In Python, a loop is a block of code that enables us to carry out a task or process repeatedly.

A for loop iterates over a series of items and performs the same action on each item in turn.

A while loop repeats a task or process until a specified condition has been met.

In both cases, once the loop has completed (because the action has been taken on each relevant item or the specified condition has been met), the program exits the loop and moves on to the next line of code. If the loop has been improperly written, and the program can’t exit it to move on, the program becomes stuck in an infinite loop.

In this section, we’ll focus on the Python for loop.

Write a for loop

Open a terminal window and start a Python session by typing python at the terminal prompt.

At the python prompt, let’s once again create the list we worked with in the last section:

>>> toRead = ['Walden', 'Broad Band', 'The Information', 'Surveillance Capitalism', 'Stamped from the Beginning']

Type the list as it appears above or copy-paste it; just be sure not to copy-paste the prompt itself.

Hitting enter should return you to the prompt:

>>> toRead = ['Walden', 'Broad Band', 'The Information', 'Surveillance Capitalism', 'Stamped from the Beginning']

At the waiting prompt, type:

for title in toRead:
    print("Remember to read " + title)

Hit enter twice. The first time you hit it, the REPL will simply return three dots. Your for loop won’t run until you hit enter that second time. Altogether, your session should look like this:

>>> toRead = ['Walden', 'Broad Band', 'The Information', 'Surveillance Capitalism', 'Stamped from the Beginning']
>>> for title in toRead:
...     print("Remember to read " + title)
Remember to read Walden
Remember to read Broad Band
Remember to read The Information
Remember to read Surveillance Capitalism
Remember to read Stamped from the Beginning

What did our for loop do? It iterated over the list of titles, prepending the string “Remember to read “ to each item in the list.

Before we go further, let’s look at the structure of our for loop. In the abstract, it’s

for <variable name> in <list name>:
    <do something>

Notice the similarity of structure to the way we used the keyword def in the last section. We have a statement followed by a colon, and underneath it some indented code. If either the colon or the indentation is missing, we’ll get an error.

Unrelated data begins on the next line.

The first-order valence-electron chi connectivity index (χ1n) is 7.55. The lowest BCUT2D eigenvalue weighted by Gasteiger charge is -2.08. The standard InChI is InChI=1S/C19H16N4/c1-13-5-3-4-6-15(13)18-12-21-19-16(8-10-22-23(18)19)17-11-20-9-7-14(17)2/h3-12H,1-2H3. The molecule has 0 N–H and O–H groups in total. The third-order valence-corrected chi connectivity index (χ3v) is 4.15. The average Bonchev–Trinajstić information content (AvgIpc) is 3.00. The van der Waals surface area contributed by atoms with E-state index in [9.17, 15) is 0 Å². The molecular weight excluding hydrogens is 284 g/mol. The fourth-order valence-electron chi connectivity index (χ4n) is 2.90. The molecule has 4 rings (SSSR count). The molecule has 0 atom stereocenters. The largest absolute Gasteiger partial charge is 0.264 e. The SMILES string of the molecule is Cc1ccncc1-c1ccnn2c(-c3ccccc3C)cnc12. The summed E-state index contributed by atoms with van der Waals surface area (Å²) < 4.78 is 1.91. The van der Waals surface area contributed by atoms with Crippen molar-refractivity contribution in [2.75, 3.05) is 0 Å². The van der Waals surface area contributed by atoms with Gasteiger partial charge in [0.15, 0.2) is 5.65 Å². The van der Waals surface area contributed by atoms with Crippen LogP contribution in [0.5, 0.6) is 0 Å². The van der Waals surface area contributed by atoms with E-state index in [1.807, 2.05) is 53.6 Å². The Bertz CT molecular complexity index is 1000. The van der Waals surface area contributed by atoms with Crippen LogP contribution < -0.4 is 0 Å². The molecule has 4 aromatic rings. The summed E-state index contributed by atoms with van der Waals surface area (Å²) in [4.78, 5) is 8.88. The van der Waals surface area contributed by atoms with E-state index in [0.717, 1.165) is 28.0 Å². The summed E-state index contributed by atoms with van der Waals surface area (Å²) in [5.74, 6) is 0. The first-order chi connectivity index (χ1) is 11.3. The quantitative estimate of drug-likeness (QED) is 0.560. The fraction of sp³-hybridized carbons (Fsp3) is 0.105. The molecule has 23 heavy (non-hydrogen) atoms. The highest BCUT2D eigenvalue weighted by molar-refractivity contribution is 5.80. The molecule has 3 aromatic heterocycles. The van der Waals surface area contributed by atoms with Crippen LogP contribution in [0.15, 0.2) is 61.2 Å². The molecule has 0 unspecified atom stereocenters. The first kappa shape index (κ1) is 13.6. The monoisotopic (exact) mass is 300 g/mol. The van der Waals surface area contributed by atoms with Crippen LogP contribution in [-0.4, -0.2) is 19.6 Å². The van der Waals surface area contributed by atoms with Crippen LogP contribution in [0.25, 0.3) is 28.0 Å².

At this point, you may be asking yourself, “Why title? Is that a special Python word for referencing titles of books and other things? Not at all. It’s just a word we selected to name a variable that can store the value of each item in the list in turn. Instead of title, we could have used book, name, whatsit, thingy, item, or x—to name just a few possibilities.

title is a good choice because it’s meaningful and therefore helps our code make more sense to ourselves and others. It isn’t necessarily better than book or name, but it’s clearly more descriptive than whatsit, thingy, item, or x. A variable name is said to be “semantic” when it corresponds in a meaningful way to what it represents.

But wait, you may be thinking. We used title as a variable without first defining it. We didn’t have to write a line that begins title = , followed by the value of title. Why didn’t Python complain that the variable title hadn’t been defined?

The answer is that this is how for loops work. When we follow the for loop syntax above, the variable is defined on the fly. It’s understood to apply iteratively to the items in our list.

Write another for loop

At the Python prompt, type:

>>> for letter in "hello":

Hit enter twice. The result should look like this:

>>> for letter in "hello":
...     print(letter)

Interesting! "hello" is not a list; it’s a string. Yet we can iterate over the characters in a string, just as we can iterate over the elements in a list.

If you’re suspecting this means that strings, like lists, are indexed, you’re right! The fact that strings are indexed means that we can access characters in a string by their index (don’t forget that space is a character, too), and that we can slice on a string. For example:

>>> greeting = "Hello, there!"
>>> greeting[0]
>>> greeting[-1]

With this knowledge, let’s write one last for loop. If you haven’t ended your Python session since creating the variable toRead above, it should still be stored. Test by typing it at the Python prompt and hitting enter:

>>> toRead

If your list of titles isn’t returned, define the variable again, or copy-paste the variable definition from above.

Now let’s create our for loop:

>>> for title in toRead:

What do you think this for loop will do? Let’s try it. Hit enter twice. The result should be this:

>>> for title in toRead:
...     print(title[0])

Our output is the first letter of each title.

List comprehension

A handy variant of the loop syntax we’ve been using so far is called list comprehension. It’s more compact and doesn’t require code indentation. That doesn’t make it better. The best syntax in any given situation will depend on what you’re trying to accomplish. But it’s worth a mention here.

Instead of

>>> for title in toRead:
...     print(title[0])

using list comprehension, we would write:

>>> [title[0] for title in toRead]

Give it a try. Here’s the result you should get:

>>> [title[0] for title in toRead]
['W', 'B', 'T', 'S', 'S']

As you can see, we put our list comprehension code within list brackets []. The REPL prints the output in the form of a list as well.